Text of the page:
Science class is the time for science, and religious studies, whether in a private Christian school, in Sunday school, or in a church sermon, are the time for religion. To mix religion into science would degrade science, just as mixing numerology would degrade mathematics. To those who don't accept the scientific theories on evolution, you don't have to accept them--that is your constitutional prerogative--but you would be doing yourself a great disservice not to understand it, just as one would take a comparative religion class to understand the various religions of the world.

As for the place of secularism in this world and the American Founding Fathers, it must be remembered that Christianity then and Christianity today were vastly different. Evangelical and fundamentalist Christianity did not exist until the 1830s, but they were the ones that propagated the oft-quoted fallacy that our Founding Fathers were devout Christians, which they used as a tool for evangelism. The reasoning was that by propping up our Founding Fathers as "Christian heroes" worthy of emulation, people would strive to be like them. Needless to say, it worked, but that does make it any less fallacious.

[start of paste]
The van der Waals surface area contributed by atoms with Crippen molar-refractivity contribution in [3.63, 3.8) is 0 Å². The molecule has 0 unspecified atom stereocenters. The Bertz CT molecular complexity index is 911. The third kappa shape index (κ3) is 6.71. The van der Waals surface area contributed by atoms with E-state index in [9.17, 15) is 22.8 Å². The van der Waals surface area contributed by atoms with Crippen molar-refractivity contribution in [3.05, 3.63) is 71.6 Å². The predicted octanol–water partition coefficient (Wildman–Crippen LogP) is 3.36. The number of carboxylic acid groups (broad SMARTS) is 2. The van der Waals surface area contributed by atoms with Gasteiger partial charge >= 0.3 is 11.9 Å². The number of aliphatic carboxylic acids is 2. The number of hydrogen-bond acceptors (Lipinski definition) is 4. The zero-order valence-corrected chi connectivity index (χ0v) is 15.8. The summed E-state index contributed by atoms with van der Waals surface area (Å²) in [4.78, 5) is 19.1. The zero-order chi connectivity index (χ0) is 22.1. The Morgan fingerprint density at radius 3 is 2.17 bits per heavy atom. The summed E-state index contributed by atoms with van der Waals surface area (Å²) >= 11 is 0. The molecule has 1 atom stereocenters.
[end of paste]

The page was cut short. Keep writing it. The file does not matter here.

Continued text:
Our Founding Fathers were Enlightenment-era deists, whose modern equivalent would be Unitarians or agnostics. It has to be understood that Americans were very cold to religion during the post-revolutionary world, because of their bad experiences with the state Church of England--much like the experience today amongst European nations with state churches with very low church attendance. As such, to make a direct comparison between the religious controversies of today and the religious controversies of then would be sloppy.

It would perhaps be better to compare our situation to nations around the world today with little to no separation of church and state, like much of the Middle East, Sudan, Nigeria, and even Northern Ireland, to a small degree. Most of these nations are either full of extremists or paralyzed by sectarian violence.

Nations like Spain, Portugal, Ireland, and the Canadian province of Québec, in the mid-20th century, were heavily "Christian" states, much like many fundamentalist Christians today wish they could have here in the United States. Nevertheless, these states were often repressive to dissenting ideas, and decades later, the people of these countries generally want little to do with Christianity today. Québec, in particular, is known for many beautiful churches--which few attend today.

In short, our Founding Fathers were not gods, and they would likely balk today if we'd ask, "What Would George Do?" And regardless of what they believed, whether they were agnostic deists or devout Christians, they should not set the standard for what we would do today. However, we can learn from history and contemporary events to know that turning the United States into a "Christian country" would be a disastrous idea that would be a ticket to repression and an eventual mass rejection of Christianity in future generations.